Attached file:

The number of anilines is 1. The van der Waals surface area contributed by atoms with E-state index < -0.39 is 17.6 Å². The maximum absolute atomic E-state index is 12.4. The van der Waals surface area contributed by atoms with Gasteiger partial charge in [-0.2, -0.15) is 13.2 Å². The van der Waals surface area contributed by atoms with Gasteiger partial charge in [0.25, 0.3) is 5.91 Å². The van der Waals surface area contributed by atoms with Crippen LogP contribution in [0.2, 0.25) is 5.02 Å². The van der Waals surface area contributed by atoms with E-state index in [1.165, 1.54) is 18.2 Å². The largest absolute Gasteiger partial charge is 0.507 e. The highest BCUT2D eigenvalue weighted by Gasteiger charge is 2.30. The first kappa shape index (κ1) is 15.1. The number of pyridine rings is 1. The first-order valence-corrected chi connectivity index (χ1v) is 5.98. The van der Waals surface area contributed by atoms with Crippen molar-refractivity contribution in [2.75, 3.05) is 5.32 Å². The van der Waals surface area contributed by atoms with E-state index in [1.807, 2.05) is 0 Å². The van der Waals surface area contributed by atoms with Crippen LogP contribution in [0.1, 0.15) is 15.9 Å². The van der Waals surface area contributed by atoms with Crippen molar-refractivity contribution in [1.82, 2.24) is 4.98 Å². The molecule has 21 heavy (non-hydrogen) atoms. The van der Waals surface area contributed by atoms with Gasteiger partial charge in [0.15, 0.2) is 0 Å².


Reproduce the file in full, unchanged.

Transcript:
The number of anilines is 1. The van der Waals surface area contributed by atoms with E-state index < -0.39 is 17.6 Å². The maximum absolute atomic E-state index is 12.4. The van der Waals surface area contributed by atoms with Gasteiger partial charge in [-0.2, -0.15) is 13.2 Å². The van der Waals surface area contributed by atoms with Gasteiger partial charge in [0.25, 0.3) is 5.91 Å². The van der Waals surface area contributed by atoms with Crippen LogP contribution in [0.2, 0.25) is 5.02 Å². The van der Waals surface area contributed by atoms with E-state index in [1.165, 1.54) is 18.2 Å². The largest absolute Gasteiger partial charge is 0.507 e. The highest BCUT2D eigenvalue weighted by Gasteiger charge is 2.30. The first kappa shape index (κ1) is 15.1. The number of pyridine rings is 1. The first-order valence-corrected chi connectivity index (χ1v) is 5.98. The van der Waals surface area contributed by atoms with Crippen molar-refractivity contribution in [2.75, 3.05) is 5.32 Å². The van der Waals surface area contributed by atoms with E-state index in [1.807, 2.05) is 0 Å². The van der Waals surface area contributed by atoms with Crippen LogP contribution in [0.1, 0.15) is 15.9 Å². The van der Waals surface area contributed by atoms with Crippen molar-refractivity contribution in [1.82, 2.24) is 4.98 Å². The molecule has 21 heavy (non-hydrogen) atoms. The van der Waals surface area contributed by atoms with Gasteiger partial charge in [0.15, 0.2) is 0 Å².